HTML + Accessibility Basics For Web Developers
Use semantic HTML to make your web page easier to understand for users of your site who don’t look like you.
As a web developer you have a responsibility to write semantic HTML that will make your web page effective at conveying information not only to users like you, but also users very much not like you — robots, screen readers, SEO crawlers looking for structured data to build search rich results, humans with varying levels of disability, and many others.
The first thing is to understand, philosophically, what the imagined separation of concerns is between HTML, CSS, and JS, the building blocks of the web.
JS is for interaction/behavior and management of state (besides some very basic state that may be stored in, say, the checked state of an element in CSS). CSS is for presentation — how does the website look, and HTML is for the content and structure of the website.
This may seem like a simple concept, but it is surprising at how much of modern web development seems to forget this fact — frameworks like React tend to put all of the responsibility on JS and almost none on HTML.
Looking at the above, there is a lot of responsibility put on the HTML of your site to describe all of the website content, as well as its structure. If your site has minimal complex interaction, then your site might be primarily just structured content — which should give you a better idea of why browsers take HTML so seriously.
Writing Semantic HTML
The key is to write HTML thoughtfully, with an eye out for how browsers interpret our code. This is not exactly the same as writing html in a visually appealing way (assuming no styling) but it is close. Below I’ll describe the two categories of semantics that are important to help the browser interpret the information and interactivity of your website — content and controls.
Headings and content
The first general topic is information hierarchy. When you build a webpage you should try as much as possible to put the most important information inside the header tags, and always mark up your text with one of the following <p>, <h1>,<h2>, <h3>, etc… A well marked up page in terms of content might look like this:
<p>This is the first section of my document.</p>
<p>I'll add another paragraph here too.</p>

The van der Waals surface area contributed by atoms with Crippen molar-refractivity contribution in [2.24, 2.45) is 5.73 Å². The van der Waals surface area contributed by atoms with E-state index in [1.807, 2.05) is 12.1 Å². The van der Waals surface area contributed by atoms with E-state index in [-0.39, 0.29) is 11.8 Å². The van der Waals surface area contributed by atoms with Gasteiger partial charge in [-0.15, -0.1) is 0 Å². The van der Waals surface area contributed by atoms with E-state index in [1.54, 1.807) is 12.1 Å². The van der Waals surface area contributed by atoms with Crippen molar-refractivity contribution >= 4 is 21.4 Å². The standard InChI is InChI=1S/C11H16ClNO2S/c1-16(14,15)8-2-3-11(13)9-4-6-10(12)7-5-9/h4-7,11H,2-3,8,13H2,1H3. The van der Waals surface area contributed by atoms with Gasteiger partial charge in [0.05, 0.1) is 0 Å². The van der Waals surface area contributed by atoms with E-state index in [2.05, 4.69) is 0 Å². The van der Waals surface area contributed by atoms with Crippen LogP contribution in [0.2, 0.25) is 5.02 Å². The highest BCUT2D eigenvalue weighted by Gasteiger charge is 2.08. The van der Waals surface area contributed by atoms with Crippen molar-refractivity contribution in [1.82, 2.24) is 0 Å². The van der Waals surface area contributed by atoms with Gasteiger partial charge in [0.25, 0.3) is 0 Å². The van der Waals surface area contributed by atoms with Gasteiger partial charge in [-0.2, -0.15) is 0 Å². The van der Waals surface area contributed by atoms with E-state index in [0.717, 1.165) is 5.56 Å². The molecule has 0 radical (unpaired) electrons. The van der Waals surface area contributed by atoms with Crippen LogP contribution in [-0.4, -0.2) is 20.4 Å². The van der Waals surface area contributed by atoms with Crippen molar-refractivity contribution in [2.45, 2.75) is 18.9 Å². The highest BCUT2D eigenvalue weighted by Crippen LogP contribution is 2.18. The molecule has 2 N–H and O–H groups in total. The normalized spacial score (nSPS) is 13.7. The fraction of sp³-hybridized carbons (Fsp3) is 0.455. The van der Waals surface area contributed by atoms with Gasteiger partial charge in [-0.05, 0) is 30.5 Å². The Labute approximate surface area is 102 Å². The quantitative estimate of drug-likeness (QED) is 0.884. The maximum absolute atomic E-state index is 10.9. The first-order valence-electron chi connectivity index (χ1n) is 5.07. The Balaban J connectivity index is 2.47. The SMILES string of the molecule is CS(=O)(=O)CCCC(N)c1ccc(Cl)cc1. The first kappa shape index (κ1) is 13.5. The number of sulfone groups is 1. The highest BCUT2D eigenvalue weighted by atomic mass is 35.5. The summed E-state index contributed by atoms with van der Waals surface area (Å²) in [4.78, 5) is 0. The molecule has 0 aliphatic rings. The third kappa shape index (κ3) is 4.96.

<li>a list for</li>
<li>you to read</li>
<p>This is the first subsection of my document. I'd love people to be able to find this content!</p>
<h2>My 2nd subheading</h2>
<p>This is the second subsection of my content. I think is more interesting than the last one.</p>
As you can tell the content is all marked up in appropriate tags and the most important information is inside a header tag. This is incredibly important for both accessibility and also SEO.
Another topic in this category is alternative text descriptions for content. The classic example in this category is alt text for images. Users of your site without eyes, like robots or the visually impaired, will need to use this text t understand your image.
alt="A red Tyrannosaurus Rex: A two legged dinosaur standing upright like a human, with small arms, and a large head with lots of sharp teeth."
title="The Mozilla red dinosaur">
The final category is to use the appropriate html elements — headers, articles, and sections, to name a few. You can view the important elements here.
UI Controls: Buttons, Links, and forms
Buttons, links and forms should be treated especially carefully, as they are the primary controls with which a user will interact with your website — the ‘touchpoints’ where they can make their mark.
This means that they are very important especially for accessibility reasons. A user without access to their mouse, for example, might want to navigate over all of the controls (links and buttons) using their keyboard. <button> tags allow this behavior by default. You should read about ‘keyboard accessibility /tabbability’ if you aren’t familiar with the term.
You should also as much as possible try to use links and buttons for their intended purposes. The accessibility 101 site describes the different use cases:
A link will redirect you to a new page or a section within the same page. In VoiceOver’s rotator, it will also be collected within the “Links” window.
A button is focusable, too, and can be triggered by the space key. A button will trigger an action like opening or closing something.
Using these two elements appropriately will make your site ininitely more approachable and intelligable to disabled and non-human users.
Although your particular use case might call for more detailed examination of the HTML that you are writing, these top level guidelines should give you a good starting point to begin writing intelligible HTML for your users to consume.
Thanks for reading,